The old students association for both the campus, and the hall of residence is known as OKA (the Old Kingstonian Association, the name pre-dating the move to Sutton Bonington), and its members include both students from the Midlands Agricultural and Dairy College, and from the University. OKA produces a publication known as Agrimag annually (and has done so since at least the 1920s, when it was called the M.A.D.C Magazine). OKA organises a reunion weekend on the third weekend in November every year for recently graduated students to return.

Bonington Halls[edit]

Bonington Halls is the name given by the university to the University's halls of residence at Sutton Bonington. It is a mixed sex group of houses and halls, holding both undergraduates and postgraduates, of varying age and design holding between eight and sixty people. Bonington Halls house approximately 650 students and is managed by Campus Living Villages (CLV). The houses and halls at Sutton Bonington are named after local villages and are as follows:

  • Kingston
  • Normanton
  • Wymeswold
  • Ratcliffe
  • Rempstone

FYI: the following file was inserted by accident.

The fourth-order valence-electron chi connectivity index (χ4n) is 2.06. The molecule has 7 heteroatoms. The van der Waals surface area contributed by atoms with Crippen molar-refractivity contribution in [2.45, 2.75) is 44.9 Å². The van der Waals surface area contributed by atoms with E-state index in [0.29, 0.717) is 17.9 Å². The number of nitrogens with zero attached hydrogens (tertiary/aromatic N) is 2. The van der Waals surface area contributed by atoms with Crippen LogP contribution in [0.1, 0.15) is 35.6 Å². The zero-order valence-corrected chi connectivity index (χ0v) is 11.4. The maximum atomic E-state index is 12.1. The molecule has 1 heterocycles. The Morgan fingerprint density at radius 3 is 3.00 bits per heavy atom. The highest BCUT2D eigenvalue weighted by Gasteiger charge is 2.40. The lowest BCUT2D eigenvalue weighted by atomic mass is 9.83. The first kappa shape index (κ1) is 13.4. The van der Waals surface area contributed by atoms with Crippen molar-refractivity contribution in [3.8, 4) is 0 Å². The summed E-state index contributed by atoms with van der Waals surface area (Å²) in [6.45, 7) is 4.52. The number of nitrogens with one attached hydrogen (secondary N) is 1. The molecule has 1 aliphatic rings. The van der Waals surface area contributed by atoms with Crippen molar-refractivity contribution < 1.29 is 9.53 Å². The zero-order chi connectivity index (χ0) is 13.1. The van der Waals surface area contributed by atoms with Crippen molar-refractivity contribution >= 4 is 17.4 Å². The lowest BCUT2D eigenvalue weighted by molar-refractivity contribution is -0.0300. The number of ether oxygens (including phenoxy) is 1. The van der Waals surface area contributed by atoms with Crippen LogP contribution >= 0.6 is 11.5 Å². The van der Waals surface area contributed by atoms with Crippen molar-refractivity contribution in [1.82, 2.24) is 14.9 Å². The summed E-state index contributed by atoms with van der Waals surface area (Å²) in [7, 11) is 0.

• Kegworth
  • Dishley
  • Hathern
  • Lockington
  • Zouch
  • Stanford
  • Barton
  • Costock
  • Thrumpton

School of Veterinary Medicine and Science[edit]

The School of Veterinary Medicine and Science

Nottingham Vet School was the first brand new, purpose-built veterinary school in the UK for over 50 years. The academic staff of the School work within 5 strategic research areas: Infection and Immunity; Population Health and Welfare; Comparative Medicine; Reproductive Biology and Veterinary Educational Research. Research is closely aligned with that in the School of Biosciences with whom some research facilities and equipment are shared. The involvement of Clinical Associates and other organisations within the research programs enables the identification of clinical problems in the field and the rapid application of investigational science to these problems in both production and companion animal species.